I edited the comment. If you use the definite form, you'll always need 'det' or 'den'. 'hele' is just a special "adjective" which doesn't follow this rule, as there are a few exceptions. But for 99 % the adjectives you will use, you have to include 'det' or 'den' in the definite form; 'skitne' is no exception.
I still don't get why it is "skitne". I thought for the definite noun you add "e", so why isn't it "den skittene jakken"? I thought the "ne" ending was for plural, as in "den skitne jakkene"??? And while I'm at it, where did the second "t" go? Why isn't in "skittne"? A bunch of rules are laid out in "Tips and Notes". Maybe it would be better to start us off with adjectives that follow those rules, and introduce exceptions later?
Yes, it's the same. Except that both the plural and definite forms are "skitne", because Norwegian likes to contract "-ene" to "-ne" in adjectives, and also it likes to avoid clusters of more than two consonants, so the "-tten" becomes just "-tne" (instead of "-ttene") for the plural and definite forms.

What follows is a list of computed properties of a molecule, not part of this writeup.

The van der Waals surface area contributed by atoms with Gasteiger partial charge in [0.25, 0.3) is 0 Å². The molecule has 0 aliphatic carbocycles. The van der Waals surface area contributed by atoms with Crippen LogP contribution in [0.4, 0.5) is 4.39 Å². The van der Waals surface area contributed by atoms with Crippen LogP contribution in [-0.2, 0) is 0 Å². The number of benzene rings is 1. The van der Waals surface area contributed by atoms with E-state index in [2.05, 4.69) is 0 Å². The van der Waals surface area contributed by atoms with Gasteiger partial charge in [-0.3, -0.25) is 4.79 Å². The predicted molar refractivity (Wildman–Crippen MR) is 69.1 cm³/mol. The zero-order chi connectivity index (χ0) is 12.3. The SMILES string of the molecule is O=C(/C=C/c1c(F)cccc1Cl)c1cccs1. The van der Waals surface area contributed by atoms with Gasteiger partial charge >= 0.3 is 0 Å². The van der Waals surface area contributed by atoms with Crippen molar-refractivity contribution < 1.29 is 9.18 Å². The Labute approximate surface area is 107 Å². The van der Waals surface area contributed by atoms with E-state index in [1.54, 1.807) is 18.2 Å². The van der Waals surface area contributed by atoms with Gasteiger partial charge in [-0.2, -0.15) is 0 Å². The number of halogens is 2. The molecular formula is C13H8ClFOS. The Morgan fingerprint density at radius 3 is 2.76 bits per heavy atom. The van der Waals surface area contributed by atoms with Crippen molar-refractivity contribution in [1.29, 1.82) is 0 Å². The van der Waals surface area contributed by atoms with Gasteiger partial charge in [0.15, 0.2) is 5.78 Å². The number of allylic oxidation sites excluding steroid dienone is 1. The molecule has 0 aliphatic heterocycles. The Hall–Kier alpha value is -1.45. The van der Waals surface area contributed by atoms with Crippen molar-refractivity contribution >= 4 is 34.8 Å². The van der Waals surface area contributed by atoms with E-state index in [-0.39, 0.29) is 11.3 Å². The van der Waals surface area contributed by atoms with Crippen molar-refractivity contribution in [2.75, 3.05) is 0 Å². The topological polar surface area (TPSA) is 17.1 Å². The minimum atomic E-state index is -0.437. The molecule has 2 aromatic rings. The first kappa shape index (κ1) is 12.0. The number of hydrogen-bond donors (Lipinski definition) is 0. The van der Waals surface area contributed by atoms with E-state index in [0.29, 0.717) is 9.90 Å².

That's interesting. Here in the US, almost no Norwegian language learning materials that I've found teach the feminine nouns. The only one that did was an online course out of MTNU in Trondheim. I wonder if it's being simplified for those of us who aren't used to grammatical gender.
I've done the level 1 NTNU course and there was some explanation on this. They taught the feminine words as feminine but said that it was still correct to use the masculine form for them and that Stavanger/Bergen almost always did that. Cue most of the class deciding to just learn all the feminine words as masculine :-) (well, exams)
- 1 is closest and most apt if you were stressing that it was yours.
- 2 is grammatically incorrect; you would need to add "den" before "jakken". It would then mean that it was your dirty jacket - as opposed to your clean jacket.
- 3 would work if the context were that someone was wondering whose the dirty jacket was.